A former LSU student and ex-Phi Delta Theta member who gave prosecutors their “first real glimpse” into what happened the night pledge Max Gruver died in an alcohol-related hazing ritual no longer faces a misdemeanor charge in the case, East Baton Rouge Parish District Attorney Hillar Moore III said Tuesday.

Patrick Forde was one of four ex-LSU students and former Phi Delta Theta members indicted on charges stemming from Gruver’s 2017 death.

Forde, 22, of Westwood, Massachusetts, testified this past summer at the negligent homicide trial of Matthew Naquin that he saw an obnoxiously loud Naquin hand Gruver a bottle of 190-proof liquor and order him to chug from it the night the 18-year-old pledge later died of alcohol poisoning at the fraternity house.

Forde, however, said Naquin wasn’t the only Phi Delta Theta member who ordered pledges to drink alcohol the ill-fated night of Sept. 13, 2017.

Naquin, 21, of Fair Oaks Ranch, Texas, was convicted in July and sentenced last month to five years in prison, with two and a half years of the time suspended. He also was put on probation for three years, fined $1,000 and ordered to perform 1,000 hours of community service.

Ex-LSU student convicted in hazing death of freshman fraternity pledge Max Gruver

Moore said the hazing charge against Forde was dropped Tuesday mainly because of his early cooperation and truthful testimony at Naquin’s trial.

“Forde was the first person who was arrested to cooperate and meet with our office without any promises being made to him,” the district attorney said. “He met with our office when we asked and gave us our first real glimpse as to what actually occurred on the night of Max’s death. Based on his cooperation others followed.”

Forde did not ask pledges to drink the night Gruver died, Moore said, and Forde was upstairs at the fraternity house for only 20 minutes of the two-hour hazing event on that floor.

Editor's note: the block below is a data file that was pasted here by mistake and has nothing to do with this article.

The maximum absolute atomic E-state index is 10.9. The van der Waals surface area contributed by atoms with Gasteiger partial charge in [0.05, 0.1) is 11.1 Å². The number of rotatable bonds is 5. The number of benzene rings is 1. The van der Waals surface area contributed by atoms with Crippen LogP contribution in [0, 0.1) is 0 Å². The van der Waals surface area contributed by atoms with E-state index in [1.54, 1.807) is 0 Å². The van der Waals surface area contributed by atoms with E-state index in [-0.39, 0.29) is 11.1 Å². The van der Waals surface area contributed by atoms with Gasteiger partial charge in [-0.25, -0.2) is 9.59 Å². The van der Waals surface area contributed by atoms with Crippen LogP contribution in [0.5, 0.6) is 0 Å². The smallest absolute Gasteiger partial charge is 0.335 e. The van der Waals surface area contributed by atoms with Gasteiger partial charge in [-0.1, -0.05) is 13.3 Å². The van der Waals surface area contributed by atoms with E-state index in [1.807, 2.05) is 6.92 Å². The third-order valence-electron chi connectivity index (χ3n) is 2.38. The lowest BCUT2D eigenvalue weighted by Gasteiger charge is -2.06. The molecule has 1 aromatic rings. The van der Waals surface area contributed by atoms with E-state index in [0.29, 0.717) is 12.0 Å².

Moore said he hopes that others who find themselves in Forde’s situation “will come forward early to tell the truth about the very secretive hazing culture that often times causes injury and death.”

Forde’s attorney, Kris Perret, said the Forde family is very thankful that the District Attorney’s Office decided to dismiss the hazing charge.

“Patrick Forde and his family have been and continue to be sympathetic to all parties who have suffered in any way from this tragedy,” Perret added.

Forde faced up to 30 days in jail on the hazing charge, the maximum allowed under Louisiana law at the time of Gruver’s death. The charge was dismissed Monday.

Naquin, a former LSU student and ex-Phi Delta Theta member, is free on bail while he appeals his conviction. He's also charged with obstruction of justice for allegedly deleting hundreds of files from his phone during the criminal investigation and after a search warrant had been issued for the phone.

Because negligent homicide is not considered a crime of violence in Louisiana, Naquin will be eligible to seek parole after serving 25% — or 7½ months — of his 30-month prison term. But he could end up serving even less time than that if he completes certain classes and programs in prison.

Why Matthew Naquin might only serve a few months in jail after Max Gruver's hazing death

Two other ex-LSU students and former Phi Delta Theta members, Sean-Paul Gott, 22, of Lafayette, and Ryan Isto, 20, of Butte, Montana, pleaded no contest to hazing last year and were sentenced in July to 30 days in jail.

Isto, who was Naquin's roommate at LSU, and Gott also testified for the prosecution at Naquin's trial.

Gruver, of Roswell, Georgia, had been at LSU only a month when he died of alcohol poisoning and aspiration in what authorities have described as a hazing ritual — dubbed "Bible study" — at the Phi Delta Theta fraternity house. Gruver and other Phi Delta Theta pledges were told to chug 190-proof liquor the night of Sept. 13, 2017, if they gave wrong answers to questions about the fraternity or could not recite the Greek alphabet.

Forde was once a Phi Delta Theta member but was not enrolled at LSU when Gruver died and had no formal affiliation with the fraternity.

Phi Delta Theta has been banned from the LSU campus until at least 2033 as a result of the investigation into the events leading to Gruver's death.

LSU seeks to be dismissed from Max Gruver wrongful death suit; several others have settled

Email Joe Gyan Jr. at jgyan@theadvocate.com.